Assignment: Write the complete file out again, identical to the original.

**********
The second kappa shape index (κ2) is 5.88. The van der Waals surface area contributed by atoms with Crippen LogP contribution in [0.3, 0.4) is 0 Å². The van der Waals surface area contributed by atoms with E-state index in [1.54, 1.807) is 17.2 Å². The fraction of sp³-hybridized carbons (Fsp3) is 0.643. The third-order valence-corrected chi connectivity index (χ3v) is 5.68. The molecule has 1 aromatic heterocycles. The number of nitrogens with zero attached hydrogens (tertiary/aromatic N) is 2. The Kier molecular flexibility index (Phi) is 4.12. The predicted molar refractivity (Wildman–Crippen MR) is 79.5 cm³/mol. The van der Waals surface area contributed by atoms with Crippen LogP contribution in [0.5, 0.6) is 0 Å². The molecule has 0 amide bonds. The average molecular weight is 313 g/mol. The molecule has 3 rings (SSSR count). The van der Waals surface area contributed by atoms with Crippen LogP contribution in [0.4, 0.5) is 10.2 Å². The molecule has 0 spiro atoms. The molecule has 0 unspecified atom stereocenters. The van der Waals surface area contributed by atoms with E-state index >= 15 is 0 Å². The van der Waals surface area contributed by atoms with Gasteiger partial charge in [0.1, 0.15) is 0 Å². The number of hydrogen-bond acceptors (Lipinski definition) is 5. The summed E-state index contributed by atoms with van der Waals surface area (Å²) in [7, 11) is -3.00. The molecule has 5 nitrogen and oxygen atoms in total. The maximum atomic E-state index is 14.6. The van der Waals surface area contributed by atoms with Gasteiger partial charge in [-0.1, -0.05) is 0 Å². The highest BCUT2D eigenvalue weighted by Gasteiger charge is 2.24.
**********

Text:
The second kappa shape index (κ2) is 5.88. The van der Waals surface area contributed by atoms with Crippen LogP contribution in [0.3, 0.4) is 0 Å². The van der Waals surface area contributed by atoms with E-state index in [1.54, 1.807) is 17.2 Å². The fraction of sp³-hybridized carbons (Fsp3) is 0.643. The third-order valence-corrected chi connectivity index (χ3v) is 5.68. The molecule has 1 aromatic heterocycles. The number of nitrogens with zero attached hydrogens (tertiary/aromatic N) is 2. The Kier molecular flexibility index (Phi) is 4.12. The predicted molar refractivity (Wildman–Crippen MR) is 79.5 cm³/mol. The van der Waals surface area contributed by atoms with Crippen LogP contribution in [0.5, 0.6) is 0 Å². The molecule has 0 amide bonds. The average molecular weight is 313 g/mol. The molecule has 3 rings (SSSR count). The van der Waals surface area contributed by atoms with Crippen LogP contribution in [0.4, 0.5) is 10.2 Å². The molecule has 0 spiro atoms. The molecule has 0 unspecified atom stereocenters. The van der Waals surface area contributed by atoms with E-state index >= 15 is 0 Å². The van der Waals surface area contributed by atoms with Gasteiger partial charge in [0.1, 0.15) is 0 Å². The number of hydrogen-bond acceptors (Lipinski definition) is 5. The summed E-state index contributed by atoms with van der Waals surface area (Å²) in [7, 11) is -3.00. The molecule has 5 nitrogen and oxygen atoms in total. The maximum atomic E-state index is 14.6. The van der Waals surface area contributed by atoms with Gasteiger partial charge in [-0.1, -0.05) is 0 Å². The highest BCUT2D eigenvalue weighted by Gasteiger charge is 2.24.